I'll recommend going through this first and then going through Emmad Kareem's answer for more granularity. Hope it's helpful.

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    First explanation that has been totally clear. A very helpful example, in simple lay language, revealing some detail. Now I finally get it. – sharon Feb 3 '16 at 19:08
  • Very nice... I think you are right... read that one first. All of the answers are helpful... but this one has a way of verbalizing the concept in more 'human' terms. – Code Novice Jun 21 '19 at 21:24

Super simple explanation:

Fact table: a data table that maps lookup IDs together. Is usually one of the main tables central to your application.

Dimension table: a lookup table used to store values (such as city names or states) that are repeated frequently in the fact table.

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In the simplest form, I think a dimension table is something like a 'Master' table - that keeps a list of all 'items', so to say.

A fact table is a transaction table which describes all the transactions. In addition, aggregated (grouped) data like total sales by sales person, total sales by branch - such kinds of tables also might exist as independent fact tables.

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Dimension table Dimension table is a table which contain attributes of measurements stored in fact tables. This table consists of hierarchies, categories and logic that can be used to traverse in nodes.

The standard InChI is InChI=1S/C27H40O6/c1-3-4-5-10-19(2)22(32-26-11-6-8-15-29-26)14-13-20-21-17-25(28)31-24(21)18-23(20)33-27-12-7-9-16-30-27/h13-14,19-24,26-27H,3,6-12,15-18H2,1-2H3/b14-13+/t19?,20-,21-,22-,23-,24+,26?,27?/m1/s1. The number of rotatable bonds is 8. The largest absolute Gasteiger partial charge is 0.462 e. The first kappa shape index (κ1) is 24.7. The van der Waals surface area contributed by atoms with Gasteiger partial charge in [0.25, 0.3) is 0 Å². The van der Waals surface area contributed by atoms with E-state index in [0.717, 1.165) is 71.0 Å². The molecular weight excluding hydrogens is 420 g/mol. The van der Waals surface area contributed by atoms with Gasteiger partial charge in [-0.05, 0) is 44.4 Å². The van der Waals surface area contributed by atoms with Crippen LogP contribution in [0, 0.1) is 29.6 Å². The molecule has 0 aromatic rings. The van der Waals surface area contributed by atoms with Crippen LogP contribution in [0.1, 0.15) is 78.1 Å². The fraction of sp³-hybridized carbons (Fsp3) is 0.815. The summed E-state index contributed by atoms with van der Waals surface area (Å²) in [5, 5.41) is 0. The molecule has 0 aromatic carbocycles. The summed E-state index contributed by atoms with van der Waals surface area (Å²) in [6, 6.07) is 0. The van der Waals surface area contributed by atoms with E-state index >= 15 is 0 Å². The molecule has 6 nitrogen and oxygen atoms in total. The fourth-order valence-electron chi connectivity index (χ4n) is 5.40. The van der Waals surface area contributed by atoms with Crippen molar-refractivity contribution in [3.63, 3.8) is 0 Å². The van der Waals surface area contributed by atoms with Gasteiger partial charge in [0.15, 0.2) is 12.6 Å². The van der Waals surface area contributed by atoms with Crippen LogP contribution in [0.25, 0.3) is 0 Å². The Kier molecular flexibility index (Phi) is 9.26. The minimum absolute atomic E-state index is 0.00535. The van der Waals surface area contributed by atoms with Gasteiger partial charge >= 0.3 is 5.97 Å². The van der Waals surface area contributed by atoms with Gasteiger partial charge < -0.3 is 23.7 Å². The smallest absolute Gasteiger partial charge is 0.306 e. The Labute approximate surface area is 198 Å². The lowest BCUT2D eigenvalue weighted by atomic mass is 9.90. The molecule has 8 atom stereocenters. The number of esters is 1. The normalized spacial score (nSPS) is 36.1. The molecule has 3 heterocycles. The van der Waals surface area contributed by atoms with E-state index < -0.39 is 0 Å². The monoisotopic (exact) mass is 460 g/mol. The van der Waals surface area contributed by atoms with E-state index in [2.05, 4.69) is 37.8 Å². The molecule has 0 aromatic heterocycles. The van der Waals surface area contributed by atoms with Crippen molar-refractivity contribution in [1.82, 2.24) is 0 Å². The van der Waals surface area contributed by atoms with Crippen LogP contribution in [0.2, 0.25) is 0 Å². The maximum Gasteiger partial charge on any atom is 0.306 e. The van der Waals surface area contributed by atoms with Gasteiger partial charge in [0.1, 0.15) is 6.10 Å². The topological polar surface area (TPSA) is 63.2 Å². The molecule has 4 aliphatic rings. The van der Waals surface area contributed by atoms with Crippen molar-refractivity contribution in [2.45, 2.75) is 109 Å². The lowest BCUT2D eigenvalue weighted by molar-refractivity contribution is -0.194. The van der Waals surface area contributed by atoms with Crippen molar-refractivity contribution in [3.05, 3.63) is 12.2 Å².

Fact table contains the measurement of business processes, and it contains foreign keys for the dimension tables.

Example – If the business process is manufacturing of bricks

Average number of bricks produced by one person/machine – measure of the business process

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  1. The fact table mainly consists of business facts and foreign keys that refer to primary keys in the dimension tables. A dimension table consists mainly of descriptive attributes that are textual fields.
  2. A dimension table contains a surrogate key, natural key, and a set of attributes. On the contrary, a fact table contains a foreign key, measurements, and degenerated dimensions.
  3. Dimension tables provide descriptive or contextual information for the measurement of a fact table. On the other hand, fact tables provide the measurements of an enterprise.
  4. When comparing the size of the two tables, a fact table is bigger than a dimensional table. In a comparison table, more dimensions are presented than the fact tables. In a fact table, less numbers of facts are observed.
  5. The dimension table has to be loaded first. While loading the fact tables, one should have to look at the dimension table. This is because the fact table has measures, facts, and foreign keys that are the primary keys in the dimension table.

Read more: Dimension Table and Fact Table | Difference Between | Dimension Table vs Fact Table http://www.differencebetween.net/technology/hardware-technology/dimension-table-and-fact-table/#ixzz3SBp8kPzo

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Dimension table : It is nothing but we can maintains information about the characterized date called as Dimension table.

Example : Time Dimension , Product Dimension.

Fact Table : It is nothing but we can maintains information about the metrics or precalculation data.

Example : Sales Fact, Order Fact.

Star schema : one fact table link with dimension table form as a Start Schema.

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    (This post does not seem to provide a quality answer to the question. Please either edit your answer, or just post it as a comment to the question). – sɐunıɔןɐqɐp Jun 15 '18 at 8:03